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The Green Data Center: Improving Data Center Sustainability Through Operations

7x24 Exchange 2022 Spring Magazine | The Green Data Center: Improving Data Center Sustainability Through Operations

By Lee Kirby

Sustainability is now a top-of-mind issue in data center management, as data centers consume an estimated 200 terawatt hours (TWh) each year. With digital transformation, the rise of human-induced climate change is at an all-time high and the growth of connected device workloads is only growing more. It must be our global imperative to focus on energy efficiency and reduce the carbon footprint. In the quest to make your data center more ‘green’, we share some solid strategies to help data centers more efficiently transition to more sustainable practices as an industry worldwide.

Salute Mission Critical, a global data center services company, shares an efficient delivery model that uses fewer people, optimizes processes and with fully integrated technology, can be a key solution to the increasing sustainability issue. In short, Salute helps data centers efficiently transition to more sustainable practices for the world’s most sophisticated hyperscalers, colo providers and edge operators. With that experience, Salute has perfected a model to optimize operations, reduce operating expenses, and minimize risk. The advantage of this model has an enormous commercial impact through enhanced cost savings and a societal impact through reduced energy consumption.

The Responsibilities Framework below is the starting point to understanding and implementing a program that will drive positive outcomes.

  • Company Responsibility – The company is committed to controlling its actions.
  • Service Delivery Responsibility – The company will continue to drive optimization, flexibility, training and best practices to increase value.
  • Global Responsibility – The company can help apply expertise and creativity to integrate sustainability across their data centers.

The key to success for sustainable operations is to define the partnership responsibilities between the various stakeholders. Once established, the transformation begins. Below are the steps to becoming a sustainable operator.

The key to taking a holistic approach is one that encompasses the life cycle of the data center and manages all systems, processes, and teams as an integrated ecosystem. An ecosystem that includes these elements:

  • Data Center Lifecycle Analysis (LCA) – Incorporating a data center lifecycle analysis (LCA) helps make more informed decisions regarding design and operational activities that contribute to and can reduce a data center’s environmental impact.
  • Workforce Development – Appropriately resource, train and incentivize the workforce to embed sustainability across all job functions.
  • Resource and Goods Optimization/ Prioritization – the 4 most important elements to resource utilization include:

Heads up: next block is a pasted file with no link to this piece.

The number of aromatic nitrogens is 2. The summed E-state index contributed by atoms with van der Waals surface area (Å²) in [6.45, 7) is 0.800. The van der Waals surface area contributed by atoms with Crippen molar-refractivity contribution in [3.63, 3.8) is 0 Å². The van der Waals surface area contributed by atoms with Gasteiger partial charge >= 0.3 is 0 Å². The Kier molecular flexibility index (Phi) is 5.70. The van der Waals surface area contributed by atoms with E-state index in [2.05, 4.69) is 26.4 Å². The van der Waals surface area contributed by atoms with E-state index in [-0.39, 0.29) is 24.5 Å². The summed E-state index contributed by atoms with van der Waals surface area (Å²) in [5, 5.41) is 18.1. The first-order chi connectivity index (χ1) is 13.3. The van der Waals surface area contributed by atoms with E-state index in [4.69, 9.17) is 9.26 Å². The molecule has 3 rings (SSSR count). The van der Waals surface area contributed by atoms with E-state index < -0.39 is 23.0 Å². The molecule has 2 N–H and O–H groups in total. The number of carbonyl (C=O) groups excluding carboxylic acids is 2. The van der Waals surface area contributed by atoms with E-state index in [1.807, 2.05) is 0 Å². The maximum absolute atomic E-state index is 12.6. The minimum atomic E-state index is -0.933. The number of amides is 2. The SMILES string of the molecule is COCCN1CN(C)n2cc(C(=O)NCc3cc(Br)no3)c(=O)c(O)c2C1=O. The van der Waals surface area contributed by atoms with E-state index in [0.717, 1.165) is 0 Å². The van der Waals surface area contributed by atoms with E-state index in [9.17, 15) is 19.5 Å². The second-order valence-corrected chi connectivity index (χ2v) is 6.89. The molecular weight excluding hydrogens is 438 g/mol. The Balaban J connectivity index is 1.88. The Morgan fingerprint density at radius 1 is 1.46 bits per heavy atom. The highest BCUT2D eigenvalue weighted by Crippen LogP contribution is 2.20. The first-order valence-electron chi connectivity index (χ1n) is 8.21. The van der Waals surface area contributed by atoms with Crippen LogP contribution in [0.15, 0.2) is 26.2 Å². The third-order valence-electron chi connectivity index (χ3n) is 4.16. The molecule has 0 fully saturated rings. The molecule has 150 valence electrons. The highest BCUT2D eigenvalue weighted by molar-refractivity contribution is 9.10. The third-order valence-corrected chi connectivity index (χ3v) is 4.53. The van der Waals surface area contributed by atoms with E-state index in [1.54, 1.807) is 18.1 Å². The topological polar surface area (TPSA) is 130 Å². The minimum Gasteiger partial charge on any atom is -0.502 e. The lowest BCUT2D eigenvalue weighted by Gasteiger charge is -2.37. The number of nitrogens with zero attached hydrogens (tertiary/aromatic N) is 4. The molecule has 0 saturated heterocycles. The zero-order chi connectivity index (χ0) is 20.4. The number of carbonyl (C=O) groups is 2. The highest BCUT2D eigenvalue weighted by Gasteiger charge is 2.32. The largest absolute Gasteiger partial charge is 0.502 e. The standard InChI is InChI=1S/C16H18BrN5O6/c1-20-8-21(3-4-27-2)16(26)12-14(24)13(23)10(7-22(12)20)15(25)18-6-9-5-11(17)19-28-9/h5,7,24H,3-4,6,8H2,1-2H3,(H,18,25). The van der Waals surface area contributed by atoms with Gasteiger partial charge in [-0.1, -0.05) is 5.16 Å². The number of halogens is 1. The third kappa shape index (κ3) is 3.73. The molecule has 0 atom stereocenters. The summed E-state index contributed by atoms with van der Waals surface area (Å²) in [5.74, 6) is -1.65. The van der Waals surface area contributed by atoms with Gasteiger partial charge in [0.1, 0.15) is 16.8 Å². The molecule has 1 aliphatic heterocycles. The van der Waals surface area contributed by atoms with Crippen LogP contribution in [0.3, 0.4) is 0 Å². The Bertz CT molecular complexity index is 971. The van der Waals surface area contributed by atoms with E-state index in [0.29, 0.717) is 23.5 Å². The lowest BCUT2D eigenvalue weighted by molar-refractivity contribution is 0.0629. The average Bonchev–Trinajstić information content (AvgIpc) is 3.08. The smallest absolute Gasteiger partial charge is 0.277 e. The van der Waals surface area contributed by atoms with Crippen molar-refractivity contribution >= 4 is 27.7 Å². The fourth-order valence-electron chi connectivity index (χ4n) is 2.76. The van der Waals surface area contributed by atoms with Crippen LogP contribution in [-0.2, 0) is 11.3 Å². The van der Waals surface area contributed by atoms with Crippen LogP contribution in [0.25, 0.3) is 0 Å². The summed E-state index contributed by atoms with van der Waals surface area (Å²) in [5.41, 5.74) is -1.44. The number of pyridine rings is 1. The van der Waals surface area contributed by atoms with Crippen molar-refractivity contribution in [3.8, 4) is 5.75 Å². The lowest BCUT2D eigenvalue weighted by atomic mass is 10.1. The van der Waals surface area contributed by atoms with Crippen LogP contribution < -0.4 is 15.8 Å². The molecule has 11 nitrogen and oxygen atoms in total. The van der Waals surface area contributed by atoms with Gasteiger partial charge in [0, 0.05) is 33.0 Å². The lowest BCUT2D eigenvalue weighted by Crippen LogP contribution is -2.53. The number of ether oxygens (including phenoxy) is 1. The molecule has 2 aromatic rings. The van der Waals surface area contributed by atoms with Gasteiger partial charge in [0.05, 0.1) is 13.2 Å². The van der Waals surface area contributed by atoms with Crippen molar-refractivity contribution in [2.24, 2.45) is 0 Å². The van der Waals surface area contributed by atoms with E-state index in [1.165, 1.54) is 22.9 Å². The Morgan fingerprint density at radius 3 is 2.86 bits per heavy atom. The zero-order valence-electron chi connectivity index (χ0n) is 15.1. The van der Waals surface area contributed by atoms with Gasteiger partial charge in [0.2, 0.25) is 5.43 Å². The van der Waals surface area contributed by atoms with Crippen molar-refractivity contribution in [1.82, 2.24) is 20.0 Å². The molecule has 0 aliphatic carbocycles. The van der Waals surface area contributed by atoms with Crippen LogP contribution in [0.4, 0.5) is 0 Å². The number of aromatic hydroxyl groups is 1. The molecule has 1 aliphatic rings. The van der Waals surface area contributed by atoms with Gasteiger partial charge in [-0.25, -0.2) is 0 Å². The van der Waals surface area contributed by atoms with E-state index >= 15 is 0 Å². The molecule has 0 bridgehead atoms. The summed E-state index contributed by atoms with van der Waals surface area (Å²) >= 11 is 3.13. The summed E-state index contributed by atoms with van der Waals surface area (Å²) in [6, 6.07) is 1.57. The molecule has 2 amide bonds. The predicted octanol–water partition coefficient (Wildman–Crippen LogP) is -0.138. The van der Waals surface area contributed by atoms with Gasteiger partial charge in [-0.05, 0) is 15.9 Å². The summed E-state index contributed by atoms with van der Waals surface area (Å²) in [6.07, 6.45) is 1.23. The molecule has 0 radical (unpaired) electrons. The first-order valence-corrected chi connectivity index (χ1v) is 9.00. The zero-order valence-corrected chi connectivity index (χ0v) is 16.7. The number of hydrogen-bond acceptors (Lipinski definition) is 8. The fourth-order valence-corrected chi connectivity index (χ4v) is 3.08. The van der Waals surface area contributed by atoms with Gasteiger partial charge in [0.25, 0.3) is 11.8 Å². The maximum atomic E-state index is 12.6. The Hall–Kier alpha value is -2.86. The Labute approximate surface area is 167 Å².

• Reducing electrical power generation from fossil fuels by way of geothermal, wind and solar energy sources.
  • Proactively reducing water consumption and understanding local water supply.
  • Not throwing away decommissioned equipment, using certified recycling and leveraging sustainable goods/personal protective equipment (PPE).
  • Make informed decisions on predictive maintenance plans with a focus on thresholds, risk mitigation, and optimization of contractors.
  • Audits – important audits include:
  • Dematerialization audit
  • Design and Planning Review
  • Full Emissions Audit
  • Scope 2 + 3 Greenhouse Gas (GHG) Emissions Audit
  • Local Requirement Consideration – work closely with local authorities and planning councils to be proactive in changes that may be enacted.
  • Measuring Success – You can start with the top 5 most common metrics:
  • Data Center Infrastructure Efficiency (DCIE)
  • Power Usage Effectiveness (PUE)
  • Carbon Usage Effectiveness (CUE)
  • Water Usage Effectiveness (WUE)
  • Electronics Disposal Efficiency (EDE)
  • With KPIs established, the next step is to establish an effective real-time monitoring solution that immediately identifies deviations and supports key functions in the change management process.
  • Goal Setting – Having goals associated with a sustainability road map can help facilities improve upon future sustainability implementation. As the industry learns more about different practices to become more sustainable, the goals can be adjusted to transform services and solutions.

Remember, the data center companies leading the sustainability charge will bring these benefits to their customers first. Pioneering new sustainable strategies can be a competitive advantage and lower the costs for data centers and customers alike, all the while impacting the environment for future generations. Embracing change and optimizing traditional standards is critical for making the ethical impacts needed to turn the current trajectory around. It is up to us and if you do it right, sustainable operations can drive bottom-line results that will have a long-term economic and social benefit.

Lee Kirby is Co-Founder and Chairman of Salute Mission Critical. He can be reached at marketing@saluteinc.com.

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